‘Fire safety needs to be properly sorted as part of the design process’, says Jasper Nieuwenhuizen, System Security and Fire Safety consultant at Zuidasdok. Together with Environmental Services, the fire brigade and stakeholders such as NS and ProRail, GVB/Metro and the City Council, he drew up a plan for the station’s fire safety. ‘We’re using what’s known as the ‘bowtie’ model. It involves working with scenarios – for example, a fire in a specific place – and you take all kinds of measures in that place in order to ensure the fire remains manageable. For example, you test the materials for combustibility. There are European classifications for that. We only used materials from the non-combustible class or those that have only limited combustibility.’ The floor in the passageways is made from natural stone. ‘That’s a class-A non-combustible material that can’t go up in flames. The ceiling materials are not non-combustible, but have only limited combustibility, and are in class B. The ceilings are also very high, so the chance of a fire starting there is very small.’ In these passageways, passengers will find very little furnishing, except for an information desk or vending machine. ‘They also have very low combustibility and could only cause a small fire at worst.’
However, there will be shops and technical rooms in the station passageways. Nieuwenhuizen: ‘Actually, they’re the only places in the station where something could happen because of combustible materials in them. That’s why we’ve taken additional measures there. There’ll be a fire alarm system and a sprinkler system. The sprinkler system has showerheads that spring into action when exposed to heat, extinguishing a fire or keeping it small. With the sprinkler and fire alarm systems, we’ve installed two effective safety mechanisms.’ A fire in one of the shops in the two passageways in the new Amsterdam Zuid station could cause smoke. This must not be allowed to affect any evacuation. ‘Because the passageways are so large and smoke and heat can quickly escape via the platform entrances, any danger will be limited. Even if the sprinkler system failed, the time available to evacuate in the event of a fire is many times longer than necessary. That makes the passageways very safe.’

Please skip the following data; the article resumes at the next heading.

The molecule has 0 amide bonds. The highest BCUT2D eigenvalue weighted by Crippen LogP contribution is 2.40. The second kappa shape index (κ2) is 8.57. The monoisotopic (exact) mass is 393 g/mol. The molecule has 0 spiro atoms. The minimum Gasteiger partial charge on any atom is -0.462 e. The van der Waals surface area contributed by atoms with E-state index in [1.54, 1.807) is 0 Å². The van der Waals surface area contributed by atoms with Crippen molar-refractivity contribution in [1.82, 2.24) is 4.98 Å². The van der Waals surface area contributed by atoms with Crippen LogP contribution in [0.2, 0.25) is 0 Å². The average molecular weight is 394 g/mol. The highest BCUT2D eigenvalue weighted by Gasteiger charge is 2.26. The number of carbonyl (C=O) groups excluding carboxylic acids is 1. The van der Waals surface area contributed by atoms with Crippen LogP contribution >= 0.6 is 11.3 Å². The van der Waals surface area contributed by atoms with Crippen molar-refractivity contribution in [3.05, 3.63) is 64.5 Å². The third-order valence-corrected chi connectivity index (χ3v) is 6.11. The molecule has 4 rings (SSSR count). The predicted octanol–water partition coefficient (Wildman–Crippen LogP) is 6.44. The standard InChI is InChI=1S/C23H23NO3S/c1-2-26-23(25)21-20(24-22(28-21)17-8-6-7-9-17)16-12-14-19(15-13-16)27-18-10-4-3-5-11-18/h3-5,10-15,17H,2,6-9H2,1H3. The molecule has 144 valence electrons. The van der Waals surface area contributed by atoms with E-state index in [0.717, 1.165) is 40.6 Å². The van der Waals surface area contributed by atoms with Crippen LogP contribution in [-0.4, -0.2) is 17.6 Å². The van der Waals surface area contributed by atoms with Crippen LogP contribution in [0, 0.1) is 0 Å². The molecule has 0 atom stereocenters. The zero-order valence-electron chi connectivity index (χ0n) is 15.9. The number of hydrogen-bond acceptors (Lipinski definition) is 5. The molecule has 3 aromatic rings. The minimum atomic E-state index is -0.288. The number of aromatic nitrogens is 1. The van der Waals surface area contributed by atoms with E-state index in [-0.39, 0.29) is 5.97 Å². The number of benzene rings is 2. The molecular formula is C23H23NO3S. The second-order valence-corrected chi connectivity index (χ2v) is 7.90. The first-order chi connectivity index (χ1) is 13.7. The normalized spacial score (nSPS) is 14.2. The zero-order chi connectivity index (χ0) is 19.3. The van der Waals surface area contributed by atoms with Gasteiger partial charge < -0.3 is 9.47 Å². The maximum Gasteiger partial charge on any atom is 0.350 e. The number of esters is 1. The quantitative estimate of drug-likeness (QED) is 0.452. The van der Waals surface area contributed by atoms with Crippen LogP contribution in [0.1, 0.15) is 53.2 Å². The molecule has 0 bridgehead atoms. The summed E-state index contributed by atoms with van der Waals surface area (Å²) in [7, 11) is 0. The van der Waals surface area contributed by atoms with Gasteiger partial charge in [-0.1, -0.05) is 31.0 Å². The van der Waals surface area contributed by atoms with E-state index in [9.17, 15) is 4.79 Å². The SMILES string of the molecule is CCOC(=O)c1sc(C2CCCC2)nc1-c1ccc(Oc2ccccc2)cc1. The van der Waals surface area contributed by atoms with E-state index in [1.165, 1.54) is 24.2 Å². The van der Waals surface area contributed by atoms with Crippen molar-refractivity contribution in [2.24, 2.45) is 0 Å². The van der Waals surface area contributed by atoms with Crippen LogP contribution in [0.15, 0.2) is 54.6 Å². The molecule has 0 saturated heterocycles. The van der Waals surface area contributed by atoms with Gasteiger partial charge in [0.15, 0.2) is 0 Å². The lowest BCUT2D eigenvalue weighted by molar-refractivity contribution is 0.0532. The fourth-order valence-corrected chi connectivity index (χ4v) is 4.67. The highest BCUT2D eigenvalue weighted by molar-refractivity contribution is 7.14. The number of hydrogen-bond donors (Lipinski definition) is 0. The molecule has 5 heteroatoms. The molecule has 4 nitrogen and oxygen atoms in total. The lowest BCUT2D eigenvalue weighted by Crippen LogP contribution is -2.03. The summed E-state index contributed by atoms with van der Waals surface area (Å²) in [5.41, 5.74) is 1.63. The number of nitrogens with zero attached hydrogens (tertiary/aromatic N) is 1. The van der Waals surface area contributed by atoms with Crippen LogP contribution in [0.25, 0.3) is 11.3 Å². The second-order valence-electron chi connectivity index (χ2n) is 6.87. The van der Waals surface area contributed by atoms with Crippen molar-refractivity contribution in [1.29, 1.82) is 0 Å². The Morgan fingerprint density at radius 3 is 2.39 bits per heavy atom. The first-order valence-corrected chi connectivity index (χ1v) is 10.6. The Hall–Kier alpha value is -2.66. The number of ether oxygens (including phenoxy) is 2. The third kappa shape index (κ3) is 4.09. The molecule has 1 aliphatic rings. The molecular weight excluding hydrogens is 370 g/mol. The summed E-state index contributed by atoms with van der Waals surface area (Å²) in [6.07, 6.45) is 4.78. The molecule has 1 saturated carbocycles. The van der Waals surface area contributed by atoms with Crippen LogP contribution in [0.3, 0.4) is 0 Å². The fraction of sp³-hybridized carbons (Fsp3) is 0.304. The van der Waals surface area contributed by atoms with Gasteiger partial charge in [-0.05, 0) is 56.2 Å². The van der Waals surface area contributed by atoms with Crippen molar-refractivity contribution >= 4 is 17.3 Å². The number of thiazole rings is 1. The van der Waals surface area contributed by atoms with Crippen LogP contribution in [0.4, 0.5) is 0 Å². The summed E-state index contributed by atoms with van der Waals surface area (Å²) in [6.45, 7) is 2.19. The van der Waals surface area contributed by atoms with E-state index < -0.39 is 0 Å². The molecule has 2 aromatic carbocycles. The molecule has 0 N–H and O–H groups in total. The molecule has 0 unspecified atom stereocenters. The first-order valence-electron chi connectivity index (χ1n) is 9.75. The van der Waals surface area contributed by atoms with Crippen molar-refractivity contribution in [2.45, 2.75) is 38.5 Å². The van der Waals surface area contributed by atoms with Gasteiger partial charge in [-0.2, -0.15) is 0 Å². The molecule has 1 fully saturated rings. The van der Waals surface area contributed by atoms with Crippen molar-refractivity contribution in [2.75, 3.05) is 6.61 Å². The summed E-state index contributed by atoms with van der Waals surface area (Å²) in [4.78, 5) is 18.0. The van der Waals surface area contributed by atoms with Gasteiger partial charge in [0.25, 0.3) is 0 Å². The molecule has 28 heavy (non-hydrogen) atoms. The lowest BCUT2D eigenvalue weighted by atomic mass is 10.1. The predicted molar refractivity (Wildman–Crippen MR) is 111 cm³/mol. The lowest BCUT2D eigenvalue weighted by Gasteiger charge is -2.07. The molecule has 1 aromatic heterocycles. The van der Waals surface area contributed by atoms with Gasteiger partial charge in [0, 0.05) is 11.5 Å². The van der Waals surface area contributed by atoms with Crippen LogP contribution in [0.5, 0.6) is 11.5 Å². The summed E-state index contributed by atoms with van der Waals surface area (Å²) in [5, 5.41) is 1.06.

The human factor
‘Of course, another possibility involves a fire breaking out on a platform. A train fire, for example. This has also been considered. The platform roofs are 6 m tall. They not only protect passengers from rain, but in the event of a fire, smoke and heat can easily flow away under them. That means there will also be virtually unlimited time to leave the platform in the event of a fire.’ Using advanced heat-flow models and an additional margin for human behaviour in the event of a fire, safe evacuation has been tested. ‘That’s because people are the biggest uncertainty in major incidents’, says Nieuwenhuizen. ‘We have a tendency to stay and watch. Modelling has shown that the new Amsterdam Zuid station has been designed to have such fire safety standards that there’s still sufficient space and opportunity to escape safely even in the event of this kind of behaviour.’
Text: Hilde Postma
This is the sixth in a series about the work behind-the-scenes on the renovation of Amsterdam Zuid station. Amsterdam Zuid station will become the Netherlands’ fifth largest station, after Amsterdam Central, Utrecht Central, Rotterdam Central and Schiphol Airport. How do you turn a mainly local station into a true public transportation hub? The first article was about the design of pedestrian routes. The second was on the subject of the platform access design. The third was about the tiling. The fourth was about the almost energy-neutral station. The fifth was on the subject of maintenance.